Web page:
False free chlorine readings

Category: Pools | Tags:
FIFTY
SHADES
OF
PINK
In most cases free chlorine residual is determined through DPD “magenta colored” test results. The method is standardly reliable and values easily projected.
The US Environmental Protection Agency-accepted colorimetric N,N-diethyl-pphenylenediamine (DPD) method is the most commonly used procedure to determine free chlorine residuals in water.
The DPD indicator immediately reacts with free available chlorine—hypochlorous acid or hypochlorite ion—to form a pink color, which is proportional to the chlorine concentration. However, some DPD test results may be misleading because monochloramine residual interferes with DPD free analysis, creating a false-positive reading.
The principal reactions for
chloramine formation are
presented below:
HOCl + NH3 → NH2Cl + H2O
HOCl + NH2Cl → NHCl2 + H2O
HOCl + NHCl2 → NCl3 + H2O
The DPD free chlorine reagents may develop a false reading that ranges from faint pink (0.1–0.3 mg/L) immediately to dark magenta (1.0+ mg/L) over time, depending on how much monochloramine is present in the water sample.

HI97711

Free and Total Chlorine Portable Photometer
The HI97711 Free and Total Chlorine Photometer combines accuracy and ease of use in a simple, portable design. The advanced optical system provides lab-quality accuracy while its user-friendly design is easy for any user making it the perfect photometer for your water quality testing needs. The HI97711 meter measures free and total chlorine in water samples from 0.00 to 5.00 mg/L (ppm).
  • No warm up time needed before taking a measurement.
  • Tutorial mode for easy step-by-step instructions.
  • Uses either powder or cost saving liquid reagents.

AVOIDING THE ERROR
IN YOUR READING

To determine chloramine or combined chlorine concentration, the total chlorine DPD method contains a special ingredient potassium iodide in the reagent packet with the DPD indicator.
Chloramine converts the iodide reagent to iodine, which reacts with DPD to form a pink magenta color.
After analysis, subtracting the free chlorine test results from the total chlorine results yields the combined chlorine concentration.
However, if the free chlorine results are false positive, the calculation is flawed.
Checklist for free chlorine residual determination:
  • When you add your DPD free chlorine reagents into the water sample, do the reagents turn a faint pink color, and gradually color develops more intensively?
  • Do you wait 1 min or longer for the pink color to develop further, ensuring that you register more free chlorine residual?
  • Do you get different results in subsequent measurements?
  • Do you have a record of ammonia presence in your water supply and distribution system?
  • Do you have trouble maintaining stable chlorine residuals across your distribution system?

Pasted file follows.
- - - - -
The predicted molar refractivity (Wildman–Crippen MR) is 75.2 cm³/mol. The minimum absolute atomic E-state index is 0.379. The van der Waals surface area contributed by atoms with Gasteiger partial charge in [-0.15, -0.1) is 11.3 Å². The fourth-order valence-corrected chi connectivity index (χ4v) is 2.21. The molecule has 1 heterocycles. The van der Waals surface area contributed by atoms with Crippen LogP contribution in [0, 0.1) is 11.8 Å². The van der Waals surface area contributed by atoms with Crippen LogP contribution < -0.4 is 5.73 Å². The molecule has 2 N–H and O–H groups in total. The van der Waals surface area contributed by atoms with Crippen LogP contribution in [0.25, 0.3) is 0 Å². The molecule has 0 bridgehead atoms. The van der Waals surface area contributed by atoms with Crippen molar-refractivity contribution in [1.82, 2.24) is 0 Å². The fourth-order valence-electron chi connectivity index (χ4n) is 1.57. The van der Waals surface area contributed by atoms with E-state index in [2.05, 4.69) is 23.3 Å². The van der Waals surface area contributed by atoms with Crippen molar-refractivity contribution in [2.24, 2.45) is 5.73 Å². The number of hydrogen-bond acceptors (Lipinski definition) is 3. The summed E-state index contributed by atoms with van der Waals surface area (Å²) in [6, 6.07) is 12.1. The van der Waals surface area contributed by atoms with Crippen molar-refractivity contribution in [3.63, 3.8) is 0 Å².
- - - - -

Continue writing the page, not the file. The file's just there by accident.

• Do you detect a chlorine odor in the treated water?
  • Is the chlorine mg/L dosage rate much higher than the free residual results obtained?
If you encountered any of the situations, you may have insufficient amount of free chlorine residual :
Combined monochloramine interferes with the free chlorine DPD analysis and creates a false positive reading that’s artificially higher than reality. Compare the total chlorine DPD method results with your free chlorine residual and then determine the combined chlorine residual.
Total chlorine residual should consist of > 85 percent free chlorine.
Free chlorine DPD test reagents react immediately and shouldn’t take time to develop color.

Color drifting to darker pink is the first warning sign of chloramine interference!
To avoid interference from combined chloramine residual, free chlorine residual should be measured within 1 min.

Ammonia Contamination

Ammonia (NH3-N) can occur naturally as contaminant often found in well sourced groundwater supplies and seasonally found in surface water supplies.
Typical sources of ammonia contamination in water:
  • fertilizer runoff
  • municipal effluent discharges
    (sewage, septic tanks)
  • decay of natural deposits
  • xcretion of nitrogenous wastes
    from animals
Ammonia (NH3-N) can occur naturally as contaminant often found in well sourced groundwater supplies and seasonally found in surface water supplies.
Typical sources of ammonia contamination in water:
  • fertilizer runoff
  • municipal effluent discharges
    (sewage, septic tanks)
  • decay of natural deposits
  • xcretion of nitrogenous wastes
    from animals
Although naturally occurring ammonia doesn’t create a direct cosmetic or aesthetic problem for consumers, it works as interference in Free Chlorine readings.
Ammonia (NH3 -N) presence also creates a greater demand on chlorine chemicals and thus enables bigger chemical waste and economic loss.
About 10 mg/L of chlorine is required to consume and destroy 1 mg/L of ammonia-N before true free chlorine residual is formed.
To determine the cause of the problem, analyze raw and treated water for ammonia:

HI97715

Ammonia Portable Photometer (MR)
The HI97715 Ammonia Photometer combines accuracy and ease of use in a simple, portable design. The advanced optical system provides lab-quality accuracy while its user-friendly design is easy for any user making it the perfect photometer for your water quality testing needs.
  • The HI97715 measures ammonia in water samples from 0.00 to 10.00 mg/L (ppm).
Without ammonia contamination in their water supply, operators can maintain optimal free chlorine residuals (85 percent of total residual) in their water system, resulting in less chlorinous odor.
*Besides monochloramine, pressence of other oxidative substances can also interfere with measurements giving a false positive reading: Bromine (Br2), Chloride dioxide (ClO2), Iodine (I2), Oxidized Manganese and Chromium, Ozone (O3).
Author:
Nives Vinceković Budor
mag.ing.chem.ing.
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